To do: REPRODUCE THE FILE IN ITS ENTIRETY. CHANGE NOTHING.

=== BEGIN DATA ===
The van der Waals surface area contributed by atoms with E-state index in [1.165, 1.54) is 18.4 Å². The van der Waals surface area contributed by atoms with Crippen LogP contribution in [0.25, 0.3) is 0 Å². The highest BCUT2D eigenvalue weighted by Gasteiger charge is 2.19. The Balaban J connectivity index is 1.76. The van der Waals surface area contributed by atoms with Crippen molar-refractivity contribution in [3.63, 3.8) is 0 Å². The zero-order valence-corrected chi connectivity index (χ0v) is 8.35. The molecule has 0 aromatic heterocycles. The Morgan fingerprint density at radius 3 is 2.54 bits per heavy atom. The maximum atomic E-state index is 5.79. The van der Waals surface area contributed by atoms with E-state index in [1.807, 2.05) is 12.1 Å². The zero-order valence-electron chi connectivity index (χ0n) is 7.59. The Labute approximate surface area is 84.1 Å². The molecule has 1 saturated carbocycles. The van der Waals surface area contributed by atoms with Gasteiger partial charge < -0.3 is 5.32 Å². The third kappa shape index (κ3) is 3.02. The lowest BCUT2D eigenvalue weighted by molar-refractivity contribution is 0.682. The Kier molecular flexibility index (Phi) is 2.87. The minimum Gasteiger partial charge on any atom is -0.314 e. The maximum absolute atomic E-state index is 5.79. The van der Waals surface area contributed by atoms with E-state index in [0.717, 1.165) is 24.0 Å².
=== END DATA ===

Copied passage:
The van der Waals surface area contributed by atoms with E-state index in [1.165, 1.54) is 18.4 Å². The van der Waals surface area contributed by atoms with Crippen LogP contribution in [0.25, 0.3) is 0 Å². The highest BCUT2D eigenvalue weighted by Gasteiger charge is 2.19. The Balaban J connectivity index is 1.76. The van der Waals surface area contributed by atoms with Crippen molar-refractivity contribution in [3.63, 3.8) is 0 Å². The zero-order valence-corrected chi connectivity index (χ0v) is 8.35. The molecule has 0 aromatic heterocycles. The Morgan fingerprint density at radius 3 is 2.54 bits per heavy atom. The maximum atomic E-state index is 5.79. The van der Waals surface area contributed by atoms with E-state index in [1.807, 2.05) is 12.1 Å². The zero-order valence-electron chi connectivity index (χ0n) is 7.59. The Labute approximate surface area is 84.1 Å². The molecule has 1 saturated carbocycles. The van der Waals surface area contributed by atoms with Gasteiger partial charge < -0.3 is 5.32 Å². The third kappa shape index (κ3) is 3.02. The lowest BCUT2D eigenvalue weighted by molar-refractivity contribution is 0.682. The Kier molecular flexibility index (Phi) is 2.87. The minimum Gasteiger partial charge on any atom is -0.314 e. The maximum absolute atomic E-state index is 5.79. The van der Waals surface area contributed by atoms with E-state index in [0.717, 1.165) is 24.0 Å².